Brown Eggs vs. White Eggs

Brown Eggs
White Eggs

Contrary to popular belief, brown eggs are not a healthier alternative to white eggs. There is no nutritional difference between brown and white eggs.

Comparison chart

Edit this comparison chart

Brown Eggs

White Eggs

Laid by Hens with red feathers and matching-colored earlobes lay brown eggs. Hens with white feathers and white earlobes lay white eggs.

edit Why the difference in color?

The color difference is due to the specific breed of hen, according to the Egg Nutrition Center. Hens with white feathers and white earlobes generally lay white eggs, whereas hens with red feathers and matching-colored earlobes usually lay brown eggs. However, there are exceptions. The color really depends upon the pigments that are deposited on the egg as it makes its way through the oviduct.

edit Hens that lay brown vs white eggs

The most common breeds of chickens used for egg-laying are the White Leghorn, the Rhode Island Red, and the New Hampshire. White Leghorn chickens are white and lay white eggs. Rhode Island Red and New Hampshire chickens are reddish brown and lay brown or brown-speckled eggs.

edit Price

Brown eggs may be more expensive because the chickens that lay them eat more than those that lay white eggs." Among the breeds that lay brown eggs are the Rhode Island Red, the New Hampshire and the Plymouth Rock -- all larger birds that require more food. However, there are exceptions so the prices you find at the grocery store may be different.

Share this comparison:

If you read this far, you should follow us:

"Brown Eggs vs White Eggs." Diffen LLC, n.d. Web. 21 May 2015. < >

Related Comparisons Follow Diffen
Top 5 Comparisons
Make Diffen Smarter.

Log in to edit comparisons or create new comparisons in your area of expertise!

Sign up »

Comments: Brown Eggs vs White Eggs

Anonymous comments (12)

October 27, 2013, 9:54pm

No difference in taste or texture that I can tell with different preparations, but the main difference is peeling a hard boiled egg. Boiled at 17 minutes from cold water to finish, brown eggs in my hand have never peeled in big easy parts like white eggs do. Brown egg shells yield little crumbs with each attempt at peeling - takes forever. So besides color there must be some difference in physical or chemical properties between white and brown shells.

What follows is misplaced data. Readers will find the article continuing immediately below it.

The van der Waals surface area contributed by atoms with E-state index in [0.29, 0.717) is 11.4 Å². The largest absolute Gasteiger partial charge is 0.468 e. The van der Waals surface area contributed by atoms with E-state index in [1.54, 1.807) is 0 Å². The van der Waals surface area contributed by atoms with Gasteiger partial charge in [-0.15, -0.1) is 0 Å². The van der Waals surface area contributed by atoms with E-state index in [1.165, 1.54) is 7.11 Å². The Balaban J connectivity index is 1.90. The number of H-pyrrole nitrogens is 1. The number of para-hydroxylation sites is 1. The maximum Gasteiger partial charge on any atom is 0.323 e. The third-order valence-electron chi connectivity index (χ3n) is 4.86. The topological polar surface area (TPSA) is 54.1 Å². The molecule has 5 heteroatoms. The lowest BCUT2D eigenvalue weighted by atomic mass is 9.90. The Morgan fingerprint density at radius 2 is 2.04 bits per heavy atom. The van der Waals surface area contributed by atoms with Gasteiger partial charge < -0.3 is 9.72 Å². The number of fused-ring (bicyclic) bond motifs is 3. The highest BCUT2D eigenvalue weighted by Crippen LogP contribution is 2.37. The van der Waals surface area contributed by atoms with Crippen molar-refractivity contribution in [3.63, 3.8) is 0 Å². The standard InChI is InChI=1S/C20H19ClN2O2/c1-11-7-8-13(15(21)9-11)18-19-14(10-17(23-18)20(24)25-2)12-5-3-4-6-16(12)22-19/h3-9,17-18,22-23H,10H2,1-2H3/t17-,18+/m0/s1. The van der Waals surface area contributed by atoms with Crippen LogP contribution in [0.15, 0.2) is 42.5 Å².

— 108.✗.✗.197

April 4, 2012, 12:16pm

As a consumer, I think we look at eggs differently today than we did just 10 years ago. White and brown eggs are being raised in the proper manner, whereas 10 years ago, it seemed the brown ones were locally raised and the white ones came from the big farm factories. I buy my eggs from the farmer next door, and they have a variety of colors in the egg carton...from white to brown to light green. They're all good, as long as they're fresh!

— 207.✗.✗.242

March 27, 2012, 3:09am

This is all a huge misconception. I'm on a missin to prove white eggs are no different than brown. The problem is people compare white eggs from commercial battery chickens with brown eggs from the farm. Many backyard chicken farmers choose breeds that produce brown eggs rather than say a leghorn ( that is what I farm) I treat my hens like gold and I have a shell tough as nails, thick whites and dark golden yolks. It frustrates one when no one wants to buy your eggs cause they're white. I thought America was against discrimination? Lol. I prefer leghorns cause they're small and have a smaller appetite than their large counterparts. They're so efficient and very pretty to look at. Mine weigh 4-4.5 pds. have the run of the coop and food is always there for the pickins

— 72.✗.✗.187

November 23, 2011, 9:06am